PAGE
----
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Page:The Pentamerone, or The Story of Stories.djvu/191

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king turning round to his son said, "My son, a moment ago you were all but dead, and now I see you alive, and can hardly believe it. Therefore, as I have promised this maiden, that if she cured you she should have you for a husband, now that Heaven has shown you favour, enable me to perform my promise, by all the love you bear me, since gratitude obliges me to pay this debt."

When the prince heard these words he replied, "Sir, I would that I had such freedom of my will as to prove to you the love I bear you; but as I have already pledged my faith to another woman, you would not consent that I should break my word, nor would this maiden wish me to do such a wrong to her whom I love; nor can I indeed alter my mind."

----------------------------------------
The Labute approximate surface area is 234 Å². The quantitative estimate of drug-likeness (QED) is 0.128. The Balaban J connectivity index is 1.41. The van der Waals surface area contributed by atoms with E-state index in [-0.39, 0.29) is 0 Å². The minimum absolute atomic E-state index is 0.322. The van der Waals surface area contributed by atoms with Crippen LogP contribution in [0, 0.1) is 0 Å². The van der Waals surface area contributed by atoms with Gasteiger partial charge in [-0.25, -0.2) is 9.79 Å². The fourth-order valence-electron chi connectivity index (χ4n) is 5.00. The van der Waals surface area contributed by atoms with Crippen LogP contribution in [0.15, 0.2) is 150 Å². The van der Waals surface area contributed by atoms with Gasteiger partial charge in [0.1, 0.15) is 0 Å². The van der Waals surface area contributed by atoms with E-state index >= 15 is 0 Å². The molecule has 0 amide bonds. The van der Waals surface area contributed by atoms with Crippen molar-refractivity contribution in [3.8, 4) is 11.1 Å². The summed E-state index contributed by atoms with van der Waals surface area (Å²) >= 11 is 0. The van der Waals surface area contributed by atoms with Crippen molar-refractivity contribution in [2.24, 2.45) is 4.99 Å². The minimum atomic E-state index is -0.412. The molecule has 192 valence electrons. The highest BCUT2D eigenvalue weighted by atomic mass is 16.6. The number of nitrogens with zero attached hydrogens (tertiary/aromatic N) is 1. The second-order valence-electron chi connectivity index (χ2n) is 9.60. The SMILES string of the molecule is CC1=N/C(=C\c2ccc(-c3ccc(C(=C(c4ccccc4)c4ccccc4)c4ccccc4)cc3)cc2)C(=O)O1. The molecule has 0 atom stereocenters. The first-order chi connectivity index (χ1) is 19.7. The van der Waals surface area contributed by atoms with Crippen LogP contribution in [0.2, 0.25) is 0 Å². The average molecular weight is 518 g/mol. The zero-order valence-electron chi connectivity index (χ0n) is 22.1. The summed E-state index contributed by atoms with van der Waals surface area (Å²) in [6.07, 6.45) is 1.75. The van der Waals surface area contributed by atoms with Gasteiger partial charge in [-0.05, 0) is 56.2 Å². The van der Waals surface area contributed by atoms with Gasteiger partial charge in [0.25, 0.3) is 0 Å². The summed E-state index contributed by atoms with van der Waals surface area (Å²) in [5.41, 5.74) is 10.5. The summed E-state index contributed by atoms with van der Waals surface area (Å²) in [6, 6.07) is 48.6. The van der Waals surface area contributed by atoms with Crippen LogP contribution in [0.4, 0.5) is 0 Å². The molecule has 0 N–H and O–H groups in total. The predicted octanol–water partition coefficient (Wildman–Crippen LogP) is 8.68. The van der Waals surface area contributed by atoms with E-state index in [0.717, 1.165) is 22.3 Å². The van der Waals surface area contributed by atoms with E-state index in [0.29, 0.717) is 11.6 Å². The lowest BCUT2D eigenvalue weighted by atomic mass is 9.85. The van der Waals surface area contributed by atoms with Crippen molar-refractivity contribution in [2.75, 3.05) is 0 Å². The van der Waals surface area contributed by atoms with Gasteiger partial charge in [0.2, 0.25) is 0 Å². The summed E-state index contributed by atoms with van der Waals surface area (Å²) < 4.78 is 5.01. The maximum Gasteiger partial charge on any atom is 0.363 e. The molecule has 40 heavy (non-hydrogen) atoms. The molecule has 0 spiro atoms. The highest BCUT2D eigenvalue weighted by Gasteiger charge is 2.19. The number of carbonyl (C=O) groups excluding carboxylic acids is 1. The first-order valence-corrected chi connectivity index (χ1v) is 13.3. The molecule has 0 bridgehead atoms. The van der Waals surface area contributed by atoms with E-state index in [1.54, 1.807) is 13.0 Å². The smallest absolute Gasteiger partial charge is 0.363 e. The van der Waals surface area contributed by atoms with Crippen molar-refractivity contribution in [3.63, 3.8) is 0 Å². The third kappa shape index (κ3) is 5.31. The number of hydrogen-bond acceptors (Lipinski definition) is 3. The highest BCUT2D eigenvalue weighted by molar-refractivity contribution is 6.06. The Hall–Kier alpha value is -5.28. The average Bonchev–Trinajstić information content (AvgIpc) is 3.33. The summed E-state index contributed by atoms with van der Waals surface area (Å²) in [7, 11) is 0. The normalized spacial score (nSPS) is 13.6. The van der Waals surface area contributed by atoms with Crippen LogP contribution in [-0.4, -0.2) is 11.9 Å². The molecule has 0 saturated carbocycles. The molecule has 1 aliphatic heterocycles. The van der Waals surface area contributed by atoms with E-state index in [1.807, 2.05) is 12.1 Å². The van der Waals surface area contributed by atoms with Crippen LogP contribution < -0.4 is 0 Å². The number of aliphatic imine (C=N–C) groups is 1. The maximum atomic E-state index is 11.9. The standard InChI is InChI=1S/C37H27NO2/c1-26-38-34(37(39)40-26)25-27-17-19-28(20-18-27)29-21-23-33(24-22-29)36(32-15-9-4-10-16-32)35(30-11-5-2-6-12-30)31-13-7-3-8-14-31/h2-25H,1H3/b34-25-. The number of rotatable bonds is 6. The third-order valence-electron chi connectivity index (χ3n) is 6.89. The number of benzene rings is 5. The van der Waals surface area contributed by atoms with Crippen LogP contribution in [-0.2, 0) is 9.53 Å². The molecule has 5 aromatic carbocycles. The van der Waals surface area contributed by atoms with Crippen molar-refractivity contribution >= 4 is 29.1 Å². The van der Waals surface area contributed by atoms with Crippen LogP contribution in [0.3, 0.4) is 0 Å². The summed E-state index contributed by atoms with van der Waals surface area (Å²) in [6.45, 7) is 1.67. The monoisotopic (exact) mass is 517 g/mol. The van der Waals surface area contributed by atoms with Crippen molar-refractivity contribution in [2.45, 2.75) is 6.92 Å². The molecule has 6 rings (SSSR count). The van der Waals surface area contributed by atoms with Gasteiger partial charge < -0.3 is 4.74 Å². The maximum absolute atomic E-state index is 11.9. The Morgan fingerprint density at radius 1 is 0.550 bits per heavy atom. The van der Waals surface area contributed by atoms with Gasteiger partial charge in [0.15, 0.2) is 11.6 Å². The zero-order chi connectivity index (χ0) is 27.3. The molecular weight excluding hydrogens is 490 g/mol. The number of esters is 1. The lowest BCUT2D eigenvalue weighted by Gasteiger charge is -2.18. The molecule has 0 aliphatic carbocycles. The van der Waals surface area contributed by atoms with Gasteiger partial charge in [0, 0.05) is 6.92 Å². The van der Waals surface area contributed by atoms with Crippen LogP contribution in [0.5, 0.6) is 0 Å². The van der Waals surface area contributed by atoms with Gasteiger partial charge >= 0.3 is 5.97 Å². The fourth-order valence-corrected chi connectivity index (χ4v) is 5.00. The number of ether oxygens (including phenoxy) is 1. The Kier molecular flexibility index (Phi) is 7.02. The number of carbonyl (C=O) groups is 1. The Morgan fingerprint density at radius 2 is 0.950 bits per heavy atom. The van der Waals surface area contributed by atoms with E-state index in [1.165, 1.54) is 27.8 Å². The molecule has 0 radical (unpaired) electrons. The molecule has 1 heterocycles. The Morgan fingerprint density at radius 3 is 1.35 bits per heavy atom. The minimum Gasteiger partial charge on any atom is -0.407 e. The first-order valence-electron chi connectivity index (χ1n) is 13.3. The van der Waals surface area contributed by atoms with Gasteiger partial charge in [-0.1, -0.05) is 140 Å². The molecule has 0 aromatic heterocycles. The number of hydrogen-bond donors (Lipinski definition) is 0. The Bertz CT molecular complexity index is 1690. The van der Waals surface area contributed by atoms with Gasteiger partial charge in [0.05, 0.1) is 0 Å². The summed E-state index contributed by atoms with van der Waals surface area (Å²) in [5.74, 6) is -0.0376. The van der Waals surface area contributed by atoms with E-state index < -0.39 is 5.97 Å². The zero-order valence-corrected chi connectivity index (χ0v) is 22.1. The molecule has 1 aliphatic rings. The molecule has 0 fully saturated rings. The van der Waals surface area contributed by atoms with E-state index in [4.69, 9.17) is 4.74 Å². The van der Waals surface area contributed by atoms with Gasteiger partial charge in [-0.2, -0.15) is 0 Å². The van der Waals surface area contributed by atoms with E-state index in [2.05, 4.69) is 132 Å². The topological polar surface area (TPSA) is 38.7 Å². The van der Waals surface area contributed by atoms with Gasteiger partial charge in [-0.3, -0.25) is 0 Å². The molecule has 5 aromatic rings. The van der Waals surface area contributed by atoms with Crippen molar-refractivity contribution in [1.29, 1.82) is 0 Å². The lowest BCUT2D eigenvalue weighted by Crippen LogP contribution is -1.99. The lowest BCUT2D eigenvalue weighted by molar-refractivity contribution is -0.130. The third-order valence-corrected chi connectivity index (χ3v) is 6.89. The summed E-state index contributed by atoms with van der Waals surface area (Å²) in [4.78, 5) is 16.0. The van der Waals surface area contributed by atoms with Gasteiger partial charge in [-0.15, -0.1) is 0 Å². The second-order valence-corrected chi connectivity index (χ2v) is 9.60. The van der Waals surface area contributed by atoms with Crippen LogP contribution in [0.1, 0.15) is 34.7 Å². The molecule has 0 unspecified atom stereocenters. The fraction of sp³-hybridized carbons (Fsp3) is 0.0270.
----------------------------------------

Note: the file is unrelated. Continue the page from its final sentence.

Grannonia, hearing this, felt a secret pleasure not to be described at finding herself still alive in the memory of the prince; her whole face became crimson, and she said, "If I should induce this maiden whom you love to resign her claims to me, would you then consent to my wish?"—"Never," replied the prince, never will I banish from this breast the fair image of her I love; and whether she makes for me a conserve of her love, or gives me a dose of cassia, I shall ever remain of the same mind and will; and I would sooner see myself in danger of losing my place at